I'm going to modify the lower wing centre section, building it as a part of the fuselage where the undercarriage fixes on. On both of the previous examples I built - the first was in 1990, and is my header pic - I did it as per plan and it was a pain having to fix the rear legs of the U/C in place each time prior to flight. I think this will be do-able, and should still leave enough room for access to gear etc.

 

Edited By Percy Verance on 15/12/2017 18:42:14

Geoff Sleath15/12/2017 20:58:02
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3239 forum posts
247 photos

I must admit I haven't found removing and replacing the under wing undercarriage mounting too much of a pain on my Tiger Moth - just slacken off 2 screws and remove another 2 doesn't take long. Moreover, that wing centre section allows access to the servos, receiver and the rest of the gubbins. I suppose if you make the wing in 3 parts the centre section will need to be removable for maintenance. It'll be interesting to see how you manage it.

Not much progress on the build. I've bored 16mm holes in the ribs (not always as neat as I'd like but not disastrously rubbish) for the paper or cardboard tubes to carry the servo wires to the individual aileron servos (airtek KPower 27gm MO200 metal gear/ball bearing 3kgcm torque). I was intending to cut the spar slots ready to accept the dihedral braces but after looking at the braces I've decided to wait until the wing is built. One thing I do intend doing is fitting the inter-spar webbing in front of the spars rather than behind because that will allow the braces to be glued directly yo the spars but, more importantly will make it much easier to clamp the leading edge sheeting to the spar as the glue sets.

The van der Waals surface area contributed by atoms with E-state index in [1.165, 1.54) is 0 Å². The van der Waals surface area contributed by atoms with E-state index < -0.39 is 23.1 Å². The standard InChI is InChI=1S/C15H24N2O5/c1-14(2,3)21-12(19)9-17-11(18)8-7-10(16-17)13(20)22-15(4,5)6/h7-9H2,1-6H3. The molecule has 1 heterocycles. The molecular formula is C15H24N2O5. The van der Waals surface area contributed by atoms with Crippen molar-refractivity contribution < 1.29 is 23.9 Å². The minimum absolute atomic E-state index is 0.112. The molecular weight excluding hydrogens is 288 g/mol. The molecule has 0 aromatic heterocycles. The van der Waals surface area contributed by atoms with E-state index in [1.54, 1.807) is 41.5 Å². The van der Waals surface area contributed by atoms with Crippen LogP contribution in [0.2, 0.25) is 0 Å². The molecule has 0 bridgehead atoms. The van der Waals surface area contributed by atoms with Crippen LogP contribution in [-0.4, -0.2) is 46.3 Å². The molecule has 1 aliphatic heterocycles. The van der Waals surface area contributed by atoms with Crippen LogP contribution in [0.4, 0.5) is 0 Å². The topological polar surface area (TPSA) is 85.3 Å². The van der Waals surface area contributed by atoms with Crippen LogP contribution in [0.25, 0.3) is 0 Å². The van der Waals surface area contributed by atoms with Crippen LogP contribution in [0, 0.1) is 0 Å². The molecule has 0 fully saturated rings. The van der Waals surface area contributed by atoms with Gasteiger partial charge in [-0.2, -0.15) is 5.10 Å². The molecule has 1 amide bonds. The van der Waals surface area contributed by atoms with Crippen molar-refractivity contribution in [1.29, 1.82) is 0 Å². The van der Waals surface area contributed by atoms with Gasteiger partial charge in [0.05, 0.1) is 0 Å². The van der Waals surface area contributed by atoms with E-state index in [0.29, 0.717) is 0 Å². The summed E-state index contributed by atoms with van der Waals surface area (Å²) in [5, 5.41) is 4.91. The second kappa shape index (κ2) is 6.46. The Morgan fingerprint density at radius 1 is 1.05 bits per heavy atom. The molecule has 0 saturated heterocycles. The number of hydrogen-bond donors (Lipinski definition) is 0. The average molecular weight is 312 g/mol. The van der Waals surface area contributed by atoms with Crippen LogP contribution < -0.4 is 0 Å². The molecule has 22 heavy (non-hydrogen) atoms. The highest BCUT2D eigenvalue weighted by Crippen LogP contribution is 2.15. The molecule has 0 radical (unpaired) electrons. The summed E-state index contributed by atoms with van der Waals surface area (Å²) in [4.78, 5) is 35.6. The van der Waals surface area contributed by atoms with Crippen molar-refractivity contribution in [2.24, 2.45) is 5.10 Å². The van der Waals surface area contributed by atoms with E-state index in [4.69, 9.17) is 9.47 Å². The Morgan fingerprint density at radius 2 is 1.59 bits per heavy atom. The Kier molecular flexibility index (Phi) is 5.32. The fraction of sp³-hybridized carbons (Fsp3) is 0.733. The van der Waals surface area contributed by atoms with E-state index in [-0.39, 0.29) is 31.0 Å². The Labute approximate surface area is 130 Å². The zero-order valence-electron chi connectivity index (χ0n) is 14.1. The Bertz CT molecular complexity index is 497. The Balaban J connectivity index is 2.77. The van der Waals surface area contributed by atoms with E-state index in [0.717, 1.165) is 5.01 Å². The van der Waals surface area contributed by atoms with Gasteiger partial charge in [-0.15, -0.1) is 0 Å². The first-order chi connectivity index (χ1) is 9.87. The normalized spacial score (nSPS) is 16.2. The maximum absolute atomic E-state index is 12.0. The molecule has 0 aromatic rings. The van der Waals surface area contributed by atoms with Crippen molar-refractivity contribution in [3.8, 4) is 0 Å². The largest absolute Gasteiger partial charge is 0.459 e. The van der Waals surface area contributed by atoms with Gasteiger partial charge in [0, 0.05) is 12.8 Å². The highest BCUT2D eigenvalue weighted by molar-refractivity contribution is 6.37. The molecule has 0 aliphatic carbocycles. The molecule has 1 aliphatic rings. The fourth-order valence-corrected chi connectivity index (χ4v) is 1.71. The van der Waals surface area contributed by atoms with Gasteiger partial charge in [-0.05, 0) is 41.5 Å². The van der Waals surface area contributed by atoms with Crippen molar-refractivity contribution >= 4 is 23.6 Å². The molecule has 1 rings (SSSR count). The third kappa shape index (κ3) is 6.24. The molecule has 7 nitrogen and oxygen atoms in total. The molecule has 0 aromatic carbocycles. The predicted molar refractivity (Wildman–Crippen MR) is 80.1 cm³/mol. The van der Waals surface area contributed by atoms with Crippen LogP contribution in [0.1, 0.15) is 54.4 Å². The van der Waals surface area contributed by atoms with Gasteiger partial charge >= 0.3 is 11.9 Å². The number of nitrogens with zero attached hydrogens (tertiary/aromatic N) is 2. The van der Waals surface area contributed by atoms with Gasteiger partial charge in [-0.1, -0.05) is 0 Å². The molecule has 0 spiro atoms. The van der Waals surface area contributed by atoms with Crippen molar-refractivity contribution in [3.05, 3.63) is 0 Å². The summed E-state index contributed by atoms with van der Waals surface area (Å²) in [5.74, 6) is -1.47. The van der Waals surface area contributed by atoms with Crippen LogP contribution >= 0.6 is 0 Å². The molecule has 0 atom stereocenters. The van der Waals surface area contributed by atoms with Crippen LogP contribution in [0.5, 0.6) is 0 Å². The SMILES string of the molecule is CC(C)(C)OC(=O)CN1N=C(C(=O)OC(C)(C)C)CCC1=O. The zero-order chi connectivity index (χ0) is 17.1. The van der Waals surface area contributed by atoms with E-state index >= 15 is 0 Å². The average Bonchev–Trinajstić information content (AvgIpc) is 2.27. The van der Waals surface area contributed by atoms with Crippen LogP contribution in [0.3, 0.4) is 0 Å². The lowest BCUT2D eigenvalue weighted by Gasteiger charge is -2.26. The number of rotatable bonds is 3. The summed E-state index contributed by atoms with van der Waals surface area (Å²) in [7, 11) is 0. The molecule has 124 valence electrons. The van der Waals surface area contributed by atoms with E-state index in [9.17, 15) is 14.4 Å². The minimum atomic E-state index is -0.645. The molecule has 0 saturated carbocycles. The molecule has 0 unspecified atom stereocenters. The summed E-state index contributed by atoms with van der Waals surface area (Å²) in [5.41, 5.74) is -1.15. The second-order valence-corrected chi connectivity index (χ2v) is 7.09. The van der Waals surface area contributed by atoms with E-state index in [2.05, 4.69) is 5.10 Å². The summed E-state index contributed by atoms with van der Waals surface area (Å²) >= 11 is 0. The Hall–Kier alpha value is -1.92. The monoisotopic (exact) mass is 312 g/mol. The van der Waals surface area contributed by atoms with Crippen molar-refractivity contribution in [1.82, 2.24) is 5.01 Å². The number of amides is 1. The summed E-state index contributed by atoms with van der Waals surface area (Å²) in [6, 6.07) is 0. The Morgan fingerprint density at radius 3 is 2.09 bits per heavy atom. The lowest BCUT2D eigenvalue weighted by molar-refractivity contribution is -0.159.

I should have a pair of wings at least part built tomorrow.

Geoff

john stones 115/12/2017 21:27:58
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10345 forum posts
1475 photos

Very nice Geoff, long time since i built or owned a Tiggie, I wish you'd give over I'm trying to cut back. wink

Jon - Laser Engines15/12/2017 22:24:33
4570 forum posts
168 photos

No 4 stroke Geoff? I'm sure a nice 50 size would be more than enough, even a 40 would probably do.

Nice model though either way, and one I have my eye on.

Edited By Jon Harper - Laser Engines on 15/12/2017 22:24:58

Geoff Sleath15/12/2017 23:17:13
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3239 forum posts
247 photos

No John, this was always going to be electric.

EMax GT35626/05 710 rpm/volt on 4S 4AH LiPo and a 13x6.5 prop. Laser don't do a small enough engine anyway and even if they (you) did there'd be none in stock

Don't worry, though, my next build will be Laser 80 powered.